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Running in Frankfurt: the European Manhattan


En marchant ou en courant dans les rues de Francfort, vous entrapercevrez peut-être les magnifiques gratte-ciels de "Mainhattan" au détour d'un boulevard.
Frankfurt skyline

"In a city like Frankfurt, one finds oneself in a strange situation; the strangers who constantly pass one another point to all parts of the world and arouse the desire to travel", declared Goethe in his autobiography entitled "Poetry and Truth".


Built on the banks of the River Main, Frankfurt is a true European crossroads, geographically, historically and economically.


The city of emperors


Frankfurt was first mentioned in a document dating from the late 8th century. It was then called Franconofurd, meaning "the ford of the Franks". Charlemagne himself built a palace here. As a result, Frankfurt soon became one of the largest cities in the Holy Roman Empire. From the middle of the 9th century, German emperors were appointed here, before being crowned in Aachen, which accelerated the city's development. It then became an imperial free city and, in 1250, was granted new privileges.


The Collegiate Church of St. Bartholomew, often referred to as the Cathedral, is one of the witnesses to this Holy Roman Empire, which lasted for a thousand years. Your run through Frankfurt will certainly take you past this building, which was largely rebuilt in the 20th century following the bombings. Despite its modern appearance, the Gothic cloister, transept and monumental tower remain of the place where emperors were crowned from 1562 to the fall of the Reich in 1806.




Une visite incontournable à Francfort : marcher au pied de la collégiale saint-Barthélémy, aussi appelée cathédrale de Francfort
Frankfurt cathedral

During your visit, you'll also discover Römerberg Square. Typical of the region, it surrounds the town hall - the Römer, with its sculptures of the German emperors and their symbolic eagle - and hosts numerous fairs, including the Christmas market.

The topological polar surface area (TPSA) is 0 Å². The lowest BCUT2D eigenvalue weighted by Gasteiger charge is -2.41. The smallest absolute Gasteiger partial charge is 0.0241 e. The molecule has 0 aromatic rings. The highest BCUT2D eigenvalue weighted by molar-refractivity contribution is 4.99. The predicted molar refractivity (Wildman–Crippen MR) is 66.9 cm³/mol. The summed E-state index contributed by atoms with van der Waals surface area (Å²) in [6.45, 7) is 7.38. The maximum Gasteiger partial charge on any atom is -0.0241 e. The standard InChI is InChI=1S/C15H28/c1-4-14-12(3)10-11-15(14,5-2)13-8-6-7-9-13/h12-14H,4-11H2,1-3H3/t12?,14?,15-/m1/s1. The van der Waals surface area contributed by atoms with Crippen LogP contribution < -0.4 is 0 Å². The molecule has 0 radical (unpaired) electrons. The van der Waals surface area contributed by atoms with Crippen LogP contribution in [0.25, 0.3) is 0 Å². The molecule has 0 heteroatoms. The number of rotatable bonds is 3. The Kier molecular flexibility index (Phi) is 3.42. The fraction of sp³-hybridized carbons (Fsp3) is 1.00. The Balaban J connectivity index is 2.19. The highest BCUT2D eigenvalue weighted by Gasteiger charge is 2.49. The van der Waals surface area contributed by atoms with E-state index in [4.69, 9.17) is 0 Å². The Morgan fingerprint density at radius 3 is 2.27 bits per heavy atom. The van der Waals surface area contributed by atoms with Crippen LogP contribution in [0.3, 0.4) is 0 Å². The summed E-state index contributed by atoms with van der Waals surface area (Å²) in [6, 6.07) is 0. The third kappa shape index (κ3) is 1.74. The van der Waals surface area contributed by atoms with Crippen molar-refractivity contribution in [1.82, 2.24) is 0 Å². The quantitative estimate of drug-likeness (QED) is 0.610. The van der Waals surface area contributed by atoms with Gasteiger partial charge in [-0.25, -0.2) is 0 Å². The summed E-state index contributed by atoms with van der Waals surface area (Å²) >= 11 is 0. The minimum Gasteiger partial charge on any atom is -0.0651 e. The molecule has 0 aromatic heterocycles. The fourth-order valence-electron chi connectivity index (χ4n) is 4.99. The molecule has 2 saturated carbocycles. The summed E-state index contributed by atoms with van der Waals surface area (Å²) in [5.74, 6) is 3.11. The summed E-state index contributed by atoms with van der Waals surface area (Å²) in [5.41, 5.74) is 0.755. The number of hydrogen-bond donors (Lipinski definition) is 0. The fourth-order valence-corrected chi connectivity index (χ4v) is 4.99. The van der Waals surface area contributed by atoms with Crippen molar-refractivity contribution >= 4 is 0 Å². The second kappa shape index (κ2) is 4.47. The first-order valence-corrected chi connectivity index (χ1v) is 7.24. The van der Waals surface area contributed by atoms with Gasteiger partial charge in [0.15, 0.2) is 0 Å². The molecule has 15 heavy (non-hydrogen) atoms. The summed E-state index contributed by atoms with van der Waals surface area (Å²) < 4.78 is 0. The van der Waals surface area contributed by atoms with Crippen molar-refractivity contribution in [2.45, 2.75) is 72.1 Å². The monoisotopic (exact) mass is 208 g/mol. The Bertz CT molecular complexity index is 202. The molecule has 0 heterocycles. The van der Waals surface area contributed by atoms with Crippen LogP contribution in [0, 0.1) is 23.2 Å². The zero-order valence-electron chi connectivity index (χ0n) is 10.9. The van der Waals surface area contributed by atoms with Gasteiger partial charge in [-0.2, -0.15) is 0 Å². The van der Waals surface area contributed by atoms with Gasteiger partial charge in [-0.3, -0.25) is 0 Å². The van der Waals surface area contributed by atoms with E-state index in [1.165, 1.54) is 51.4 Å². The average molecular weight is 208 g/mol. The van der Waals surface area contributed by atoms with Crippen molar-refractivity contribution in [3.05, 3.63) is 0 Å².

A grüne Soße in the heart of Sachsenhausen?


In the 16th century, artistic and commercial activities began to flourish in Frankfurt. Following Johannes Gutenberg's invention of movable type printing in the Strasbourg region, Frankfurt became home to the most important book fair in the Holy Roman Empire. The subsequent period of prosperity lasted only a century. The craftsmen's uprising at the beginning of the 17th century, followed by the plague epidemic, weakened the city's power.


Courir dans les rues animées de Francfort vous mènera vers le Römerberg, la place de l'hôtel de ville.
Römerberg

Historic buildings remain from the Middle Ages and Renaissance. In the Sachsenhausen district, which you can walk through on one of our routes, you'll still find a few traditional houses along cobbled streets.


If you feel like it, take a break from sightseeing in Frankfurt and enjoy a glass of Apfelwein, the local cider, with potatoes covered in grüne Soße, a sauce imported by Johann Wolfgang von Goethe's grandfather when he immigrated to Frankfurt from Lyon! Or Frankfurter, the famous hot dog sausages now prized the world over.




The "Mainhattan" towers


During the Second World War, Frankfurt was almost completely destroyed by Allied bombing raids. Particularly on March 22, 1944, when a British attack destroyed almost the entire historic center, killing 1,001 people instantly. The city was rebuilt, sometimes identically, like the Römerberg. But often, the choice was resolutely modern.


Despite the fact that in 1949, following the elections to the first German Bundestag, Bonn was chosen over Frankfurt as the capital of the FRG, the latter soon became a leading financial center. Today, Bonn is one of Germany's major cities and its leading economic center.

This development, and the city's subsequent economic wealth, led to the unbridled construction of tall buildings in the banking district. Frankfurt is home to the European Central Bank.


As you run or walk through the center of Frankfurt, you'll catch sight of the twin towers of Deutsche Bank, or the Stock Exchange, Germany's largest stock exchange. In fact, it handles 85% of German share trading! In front of it stand the two famous statues of the bear and the bull. The former symbolizes falling share prices, the latter rising.


Lors de votre balade, visitez Francfort... ou "Mainhattan" ?
Frankfurt... or "Mainhattan" ?


Run, walk or cycle with JOOKS, from the collegiate church of St. Bartholomew to the Frankfurt Stock Exchange!


Find the Frankfurt routes and over 1300 others on the JOOKS app.







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